He said balancing the budget would require making wealthy retirees pay more of their medical costs, slowing the growth of discretionary spending, cutting waste in some agencies and eliminating unnecessary agencies.
He continued the fight after leaving the Senate. He and former Democratic Sen. Paul Tsongas of Massachusetts founded the Concord Coalition, which campaigns for a balanced budget.
During the biggest scandal of the Reagan years, Rudman, an outspoken member of the Senate's Iran-Contra Committee, said key administration officials had showed "pervasive dishonesty" and disdain for the law by selling weapons to Nicaraguan rebels.
During the 1987 hearings, he lectured Marine Lt. Col. Oliver L. North, the operation's key figure, about helping to hide the sale from Congress for fear it would have been rejected.
"The American people have the constitutional right to be wrong," he told North. "And what Ronald Reagan thinks or Oliver North thinks or what I think or what anybody else thinks makes not a whit."
Rudman also served on the committee that investigated the "Keating Five," senators with ties to the savings and loan debacle in 1991. The committee found California Democrat Alan Cranston had improperly aided former savings and loan executive Charles Keating Jr. When Cranston said he did only what others did, Rudman called the defense "arrogant, unrepentant and a smear on this institution."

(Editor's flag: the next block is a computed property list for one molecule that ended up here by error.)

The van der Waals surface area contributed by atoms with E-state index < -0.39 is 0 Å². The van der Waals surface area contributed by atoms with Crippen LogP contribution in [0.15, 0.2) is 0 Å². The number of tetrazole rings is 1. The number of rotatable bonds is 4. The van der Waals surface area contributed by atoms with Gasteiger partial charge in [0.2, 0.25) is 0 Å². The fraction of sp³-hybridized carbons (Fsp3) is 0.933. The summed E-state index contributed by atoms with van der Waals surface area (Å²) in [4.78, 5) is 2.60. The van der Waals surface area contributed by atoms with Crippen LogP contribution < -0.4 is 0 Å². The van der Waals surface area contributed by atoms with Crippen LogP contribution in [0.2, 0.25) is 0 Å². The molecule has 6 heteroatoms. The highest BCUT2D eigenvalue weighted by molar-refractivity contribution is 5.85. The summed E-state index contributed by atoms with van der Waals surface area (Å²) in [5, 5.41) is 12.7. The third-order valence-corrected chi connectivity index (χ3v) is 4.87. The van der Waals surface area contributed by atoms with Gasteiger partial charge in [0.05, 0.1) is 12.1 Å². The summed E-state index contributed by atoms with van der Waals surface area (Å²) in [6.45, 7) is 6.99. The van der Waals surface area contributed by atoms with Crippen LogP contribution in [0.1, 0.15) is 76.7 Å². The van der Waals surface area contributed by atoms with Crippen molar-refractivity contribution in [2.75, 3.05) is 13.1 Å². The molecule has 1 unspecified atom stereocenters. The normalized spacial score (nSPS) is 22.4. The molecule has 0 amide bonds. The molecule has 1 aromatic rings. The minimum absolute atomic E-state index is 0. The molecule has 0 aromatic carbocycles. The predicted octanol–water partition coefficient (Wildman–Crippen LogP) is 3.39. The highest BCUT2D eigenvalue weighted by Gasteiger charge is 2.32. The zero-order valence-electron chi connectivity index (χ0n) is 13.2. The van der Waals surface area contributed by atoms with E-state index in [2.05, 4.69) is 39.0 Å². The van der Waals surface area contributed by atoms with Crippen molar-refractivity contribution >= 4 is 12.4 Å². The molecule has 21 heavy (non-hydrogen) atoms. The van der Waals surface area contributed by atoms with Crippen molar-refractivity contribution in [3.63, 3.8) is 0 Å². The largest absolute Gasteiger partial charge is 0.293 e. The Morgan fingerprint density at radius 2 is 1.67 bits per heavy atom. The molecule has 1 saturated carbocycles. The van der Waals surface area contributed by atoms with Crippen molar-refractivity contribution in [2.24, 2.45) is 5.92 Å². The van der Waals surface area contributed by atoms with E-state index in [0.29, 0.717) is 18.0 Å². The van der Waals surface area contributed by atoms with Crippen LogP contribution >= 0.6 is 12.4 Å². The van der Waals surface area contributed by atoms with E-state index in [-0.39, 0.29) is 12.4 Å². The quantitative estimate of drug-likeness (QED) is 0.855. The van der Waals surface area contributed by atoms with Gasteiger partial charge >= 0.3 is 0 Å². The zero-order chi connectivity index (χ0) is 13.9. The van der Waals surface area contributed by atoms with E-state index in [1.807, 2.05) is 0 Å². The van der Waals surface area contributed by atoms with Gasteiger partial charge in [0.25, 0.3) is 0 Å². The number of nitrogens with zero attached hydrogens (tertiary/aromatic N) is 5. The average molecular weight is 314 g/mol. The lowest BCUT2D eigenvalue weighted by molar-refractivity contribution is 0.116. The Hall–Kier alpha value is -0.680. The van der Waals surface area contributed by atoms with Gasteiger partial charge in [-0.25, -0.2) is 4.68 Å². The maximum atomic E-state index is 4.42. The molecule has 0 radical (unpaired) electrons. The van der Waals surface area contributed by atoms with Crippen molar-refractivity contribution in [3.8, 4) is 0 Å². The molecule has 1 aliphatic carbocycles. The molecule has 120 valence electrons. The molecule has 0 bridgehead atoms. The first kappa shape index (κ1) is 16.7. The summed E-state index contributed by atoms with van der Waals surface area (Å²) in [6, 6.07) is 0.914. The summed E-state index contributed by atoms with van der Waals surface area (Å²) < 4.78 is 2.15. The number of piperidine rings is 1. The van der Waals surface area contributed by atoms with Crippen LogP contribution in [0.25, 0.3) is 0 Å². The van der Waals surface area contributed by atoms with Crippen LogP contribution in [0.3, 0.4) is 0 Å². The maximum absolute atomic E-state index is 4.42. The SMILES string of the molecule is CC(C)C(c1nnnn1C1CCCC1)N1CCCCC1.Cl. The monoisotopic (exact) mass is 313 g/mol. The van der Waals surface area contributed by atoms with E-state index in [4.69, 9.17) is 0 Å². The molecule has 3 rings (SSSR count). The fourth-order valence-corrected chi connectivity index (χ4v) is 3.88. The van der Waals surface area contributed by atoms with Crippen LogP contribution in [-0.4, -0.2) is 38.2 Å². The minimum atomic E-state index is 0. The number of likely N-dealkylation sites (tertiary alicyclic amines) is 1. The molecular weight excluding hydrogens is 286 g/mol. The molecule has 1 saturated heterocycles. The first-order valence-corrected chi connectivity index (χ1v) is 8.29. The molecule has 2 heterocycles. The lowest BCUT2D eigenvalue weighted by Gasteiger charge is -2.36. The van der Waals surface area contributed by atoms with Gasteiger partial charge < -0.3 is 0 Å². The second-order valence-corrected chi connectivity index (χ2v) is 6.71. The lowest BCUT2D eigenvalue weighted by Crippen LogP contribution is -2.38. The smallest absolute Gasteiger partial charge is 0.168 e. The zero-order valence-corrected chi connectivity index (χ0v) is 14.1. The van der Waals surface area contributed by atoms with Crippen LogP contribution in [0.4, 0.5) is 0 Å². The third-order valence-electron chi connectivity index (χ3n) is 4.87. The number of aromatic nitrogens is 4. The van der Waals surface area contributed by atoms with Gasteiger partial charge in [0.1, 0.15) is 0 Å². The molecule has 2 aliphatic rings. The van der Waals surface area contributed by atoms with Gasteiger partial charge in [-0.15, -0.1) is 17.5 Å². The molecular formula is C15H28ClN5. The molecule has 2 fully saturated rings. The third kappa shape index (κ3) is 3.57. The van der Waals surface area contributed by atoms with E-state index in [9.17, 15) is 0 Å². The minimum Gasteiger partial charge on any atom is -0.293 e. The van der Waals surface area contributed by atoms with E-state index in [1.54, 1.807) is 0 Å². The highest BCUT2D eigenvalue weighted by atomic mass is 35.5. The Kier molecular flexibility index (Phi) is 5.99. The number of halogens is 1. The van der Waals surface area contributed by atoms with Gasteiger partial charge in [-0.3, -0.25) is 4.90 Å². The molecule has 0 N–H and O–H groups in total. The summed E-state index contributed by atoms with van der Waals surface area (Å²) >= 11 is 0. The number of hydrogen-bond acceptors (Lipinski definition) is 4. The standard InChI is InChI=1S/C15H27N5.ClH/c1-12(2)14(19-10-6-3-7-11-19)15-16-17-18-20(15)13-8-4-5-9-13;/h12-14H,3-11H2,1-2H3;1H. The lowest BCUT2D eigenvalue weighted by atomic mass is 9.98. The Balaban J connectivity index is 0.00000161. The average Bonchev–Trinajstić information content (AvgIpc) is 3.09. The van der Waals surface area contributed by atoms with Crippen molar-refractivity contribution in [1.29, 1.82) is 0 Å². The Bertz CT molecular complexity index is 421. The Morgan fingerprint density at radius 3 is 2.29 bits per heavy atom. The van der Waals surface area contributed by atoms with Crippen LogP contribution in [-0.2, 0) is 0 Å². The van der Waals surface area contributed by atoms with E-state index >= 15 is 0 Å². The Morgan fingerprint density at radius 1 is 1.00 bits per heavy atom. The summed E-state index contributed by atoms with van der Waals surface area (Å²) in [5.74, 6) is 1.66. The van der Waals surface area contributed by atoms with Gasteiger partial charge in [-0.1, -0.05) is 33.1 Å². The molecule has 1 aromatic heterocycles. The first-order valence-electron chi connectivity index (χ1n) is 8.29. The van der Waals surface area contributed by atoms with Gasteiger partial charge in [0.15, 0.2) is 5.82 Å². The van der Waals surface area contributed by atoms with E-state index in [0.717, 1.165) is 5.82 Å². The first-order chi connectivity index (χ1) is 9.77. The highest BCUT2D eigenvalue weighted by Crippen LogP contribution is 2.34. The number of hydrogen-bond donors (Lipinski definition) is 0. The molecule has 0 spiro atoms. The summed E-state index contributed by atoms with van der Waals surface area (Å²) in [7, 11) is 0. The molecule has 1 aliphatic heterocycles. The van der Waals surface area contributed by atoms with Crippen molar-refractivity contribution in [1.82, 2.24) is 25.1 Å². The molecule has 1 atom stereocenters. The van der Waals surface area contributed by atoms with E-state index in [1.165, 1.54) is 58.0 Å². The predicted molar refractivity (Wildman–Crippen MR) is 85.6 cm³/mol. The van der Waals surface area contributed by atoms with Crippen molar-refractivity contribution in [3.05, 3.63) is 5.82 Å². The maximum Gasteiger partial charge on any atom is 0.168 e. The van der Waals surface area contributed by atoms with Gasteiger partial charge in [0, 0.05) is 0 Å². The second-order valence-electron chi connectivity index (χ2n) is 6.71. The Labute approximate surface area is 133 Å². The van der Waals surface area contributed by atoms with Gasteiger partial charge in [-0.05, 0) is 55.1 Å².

He was born May 18, 1930, in Boston, graduated from Syracuse University in 1952 and got his law degree from Boston College in 1960.
In six years as state attorney general, beginning in 1970, Rudman established consumer protection and environmental divisions. As a private citizen after leaving office, he founded and led the Citizens Alliance Against Casinos in 1977, to keep casino gambling out of New Hampshire.
With no experience in elective politics, Rudman arrived in the Senate by winning an 11-candidate primary in 1980, then defeating Democratic incumbent John Durkin.
After Rudman left the Senate in 1993, President Bill Clinton appointed him vice chairman of the influential President's Foreign Intelligence Advisory Board.
He also led or was a member of investigative teams or federal commissions that looked into:
— An $11 billion accounting failure scandal at Fannie Mae, the mortgage company.
— Allegations that major dealers on the Nasdaq stock market colluded to fix prices.
— Violence between Israel and Palestinians.
— Ailments affecting veterans of the first Gulf War. The panel drew criticism from veterans' groups by concluding that stress was the most likely cause of some illnesses suffered by thousands of veterans, not exposure to chemical warfare or smoke and dust from depleted uranium ammunition.
Memorial services are planned in New Hampshire and Washington, though arrangements are incomplete, Stevenson said. The Washington service will be Nov. 29 with a location yet to be determined.
Former Associated Press writer David Tirrell-Wysocki and AP writer Kathy McCormack contributed to this report.
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